Reading the paper this morning, I was interested to read two stories. The first was about the University of Nebraska Board of Regents approving at 3.75 percent tuition increase. The second was about those same regents moving forward with cutting the number of credit hours to graduate. The two stories were separate, and in print were in different sections.

Why am I interested in this? Because of the logic bomb contained within them that you’ll find if you just do the math.

In the tuition increase story, you learn that the increase will add $94 to $116 to a students bill every semester.

In the degree requirements story, you learn that cutting degree requirements is “aimed at saving students and their families money.” In fact, cutting the required number of credit hours from 125 to 120 will save students $1,000 to $1,500 in tuition and fees in total.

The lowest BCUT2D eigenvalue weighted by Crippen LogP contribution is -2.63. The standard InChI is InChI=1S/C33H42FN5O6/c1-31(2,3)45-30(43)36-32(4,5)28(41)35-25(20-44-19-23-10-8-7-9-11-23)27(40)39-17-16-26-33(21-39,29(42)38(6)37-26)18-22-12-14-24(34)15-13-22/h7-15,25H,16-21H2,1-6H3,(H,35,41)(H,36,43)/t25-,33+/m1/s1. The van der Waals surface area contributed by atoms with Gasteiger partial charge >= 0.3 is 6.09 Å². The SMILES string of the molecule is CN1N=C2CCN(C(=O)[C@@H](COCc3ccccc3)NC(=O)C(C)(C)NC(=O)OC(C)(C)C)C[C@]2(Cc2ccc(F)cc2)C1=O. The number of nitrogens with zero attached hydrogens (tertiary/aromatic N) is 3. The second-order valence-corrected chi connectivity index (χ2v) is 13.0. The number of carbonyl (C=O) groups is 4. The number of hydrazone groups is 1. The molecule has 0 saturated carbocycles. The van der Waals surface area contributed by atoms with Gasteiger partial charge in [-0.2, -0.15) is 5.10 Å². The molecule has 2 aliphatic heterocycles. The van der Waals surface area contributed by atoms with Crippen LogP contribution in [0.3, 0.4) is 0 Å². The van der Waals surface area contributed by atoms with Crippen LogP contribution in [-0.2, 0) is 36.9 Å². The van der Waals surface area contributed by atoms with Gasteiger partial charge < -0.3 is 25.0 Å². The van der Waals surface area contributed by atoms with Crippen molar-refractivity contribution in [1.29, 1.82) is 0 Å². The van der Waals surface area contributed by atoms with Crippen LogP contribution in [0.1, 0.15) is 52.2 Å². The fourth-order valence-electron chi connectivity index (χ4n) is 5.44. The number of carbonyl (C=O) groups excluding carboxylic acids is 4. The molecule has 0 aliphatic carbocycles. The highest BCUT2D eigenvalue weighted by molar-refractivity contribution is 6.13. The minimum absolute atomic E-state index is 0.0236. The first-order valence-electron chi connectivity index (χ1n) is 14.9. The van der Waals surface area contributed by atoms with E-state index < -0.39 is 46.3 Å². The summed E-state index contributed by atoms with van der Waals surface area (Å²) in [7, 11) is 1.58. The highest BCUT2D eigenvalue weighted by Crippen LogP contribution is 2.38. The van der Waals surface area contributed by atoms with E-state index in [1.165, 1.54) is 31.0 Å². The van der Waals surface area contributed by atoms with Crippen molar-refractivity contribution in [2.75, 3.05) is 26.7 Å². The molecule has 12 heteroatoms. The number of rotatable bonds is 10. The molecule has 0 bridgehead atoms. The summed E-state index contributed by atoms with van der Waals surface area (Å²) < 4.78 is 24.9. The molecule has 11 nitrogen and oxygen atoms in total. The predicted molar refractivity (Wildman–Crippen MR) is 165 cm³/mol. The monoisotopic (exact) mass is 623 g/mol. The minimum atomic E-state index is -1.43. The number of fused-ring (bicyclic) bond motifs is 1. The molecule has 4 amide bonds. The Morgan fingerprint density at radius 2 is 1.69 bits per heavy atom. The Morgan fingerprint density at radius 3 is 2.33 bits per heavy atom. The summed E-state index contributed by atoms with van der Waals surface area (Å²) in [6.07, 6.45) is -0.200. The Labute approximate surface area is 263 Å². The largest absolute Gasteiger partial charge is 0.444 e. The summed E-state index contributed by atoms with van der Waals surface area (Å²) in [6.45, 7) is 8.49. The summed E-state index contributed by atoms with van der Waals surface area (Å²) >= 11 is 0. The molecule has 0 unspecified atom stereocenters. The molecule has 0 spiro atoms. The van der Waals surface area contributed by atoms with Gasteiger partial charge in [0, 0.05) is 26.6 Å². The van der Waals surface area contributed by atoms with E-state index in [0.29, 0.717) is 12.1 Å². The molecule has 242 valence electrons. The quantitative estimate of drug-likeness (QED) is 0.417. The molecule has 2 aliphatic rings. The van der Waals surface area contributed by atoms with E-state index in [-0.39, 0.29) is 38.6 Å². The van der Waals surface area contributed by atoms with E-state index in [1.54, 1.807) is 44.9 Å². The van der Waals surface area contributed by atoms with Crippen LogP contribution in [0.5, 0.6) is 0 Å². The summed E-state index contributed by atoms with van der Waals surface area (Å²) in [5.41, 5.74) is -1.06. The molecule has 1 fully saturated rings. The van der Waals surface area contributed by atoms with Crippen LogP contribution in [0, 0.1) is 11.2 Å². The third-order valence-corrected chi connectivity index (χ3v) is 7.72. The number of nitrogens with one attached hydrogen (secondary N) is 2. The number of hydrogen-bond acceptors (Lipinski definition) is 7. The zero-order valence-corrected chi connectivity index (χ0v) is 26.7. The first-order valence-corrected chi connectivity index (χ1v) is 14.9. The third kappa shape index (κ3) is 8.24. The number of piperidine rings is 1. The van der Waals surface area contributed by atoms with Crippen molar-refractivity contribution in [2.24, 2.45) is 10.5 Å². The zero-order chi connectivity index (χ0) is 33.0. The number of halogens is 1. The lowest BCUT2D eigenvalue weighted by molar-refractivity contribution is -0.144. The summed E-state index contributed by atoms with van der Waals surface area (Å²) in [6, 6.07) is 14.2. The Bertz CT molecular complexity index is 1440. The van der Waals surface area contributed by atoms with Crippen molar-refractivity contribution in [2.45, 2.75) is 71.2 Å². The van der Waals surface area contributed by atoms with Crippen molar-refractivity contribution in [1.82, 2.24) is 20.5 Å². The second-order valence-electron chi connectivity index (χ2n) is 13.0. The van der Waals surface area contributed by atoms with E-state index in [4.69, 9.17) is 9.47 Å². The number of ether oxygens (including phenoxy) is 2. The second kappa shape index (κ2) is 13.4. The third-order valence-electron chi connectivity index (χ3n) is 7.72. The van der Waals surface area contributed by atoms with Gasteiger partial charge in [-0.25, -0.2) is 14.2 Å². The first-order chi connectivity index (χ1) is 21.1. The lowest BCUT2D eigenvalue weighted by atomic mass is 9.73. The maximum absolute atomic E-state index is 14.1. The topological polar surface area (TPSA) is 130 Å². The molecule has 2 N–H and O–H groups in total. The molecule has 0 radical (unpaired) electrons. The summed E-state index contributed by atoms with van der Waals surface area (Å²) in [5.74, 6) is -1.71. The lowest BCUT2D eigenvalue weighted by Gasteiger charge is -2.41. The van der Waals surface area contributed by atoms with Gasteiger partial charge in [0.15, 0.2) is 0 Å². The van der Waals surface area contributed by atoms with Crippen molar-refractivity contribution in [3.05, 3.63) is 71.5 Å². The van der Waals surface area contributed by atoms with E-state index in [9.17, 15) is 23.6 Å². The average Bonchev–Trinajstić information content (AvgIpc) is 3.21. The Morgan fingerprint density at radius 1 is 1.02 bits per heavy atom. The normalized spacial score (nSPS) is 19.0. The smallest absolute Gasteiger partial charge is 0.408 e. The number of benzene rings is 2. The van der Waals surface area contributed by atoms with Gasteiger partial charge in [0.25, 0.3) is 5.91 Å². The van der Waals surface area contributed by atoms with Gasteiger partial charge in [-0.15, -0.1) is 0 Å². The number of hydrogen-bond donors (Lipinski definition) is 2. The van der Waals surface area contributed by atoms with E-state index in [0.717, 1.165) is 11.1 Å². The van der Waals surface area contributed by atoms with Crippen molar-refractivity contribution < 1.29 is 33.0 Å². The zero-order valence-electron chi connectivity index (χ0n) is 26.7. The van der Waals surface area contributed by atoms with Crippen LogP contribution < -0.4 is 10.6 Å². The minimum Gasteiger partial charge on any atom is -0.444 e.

Wait a second, those are two different time periods. One looks at per semester, the other looks at total cost. What happens when we put them on the same scale?

If a student takes the traditional 8 semesters to graduate, that means the tuition increase will add $752 to $928 to the student’s total bill.

In other words, because of these two things combined, the real savings to students is $248 to $572.

Which raises a question not being asked: Why raise tuition if you’re trying to cut costs? Or, on the flip side, why cut credit hours to save money if you aren’t going to save any?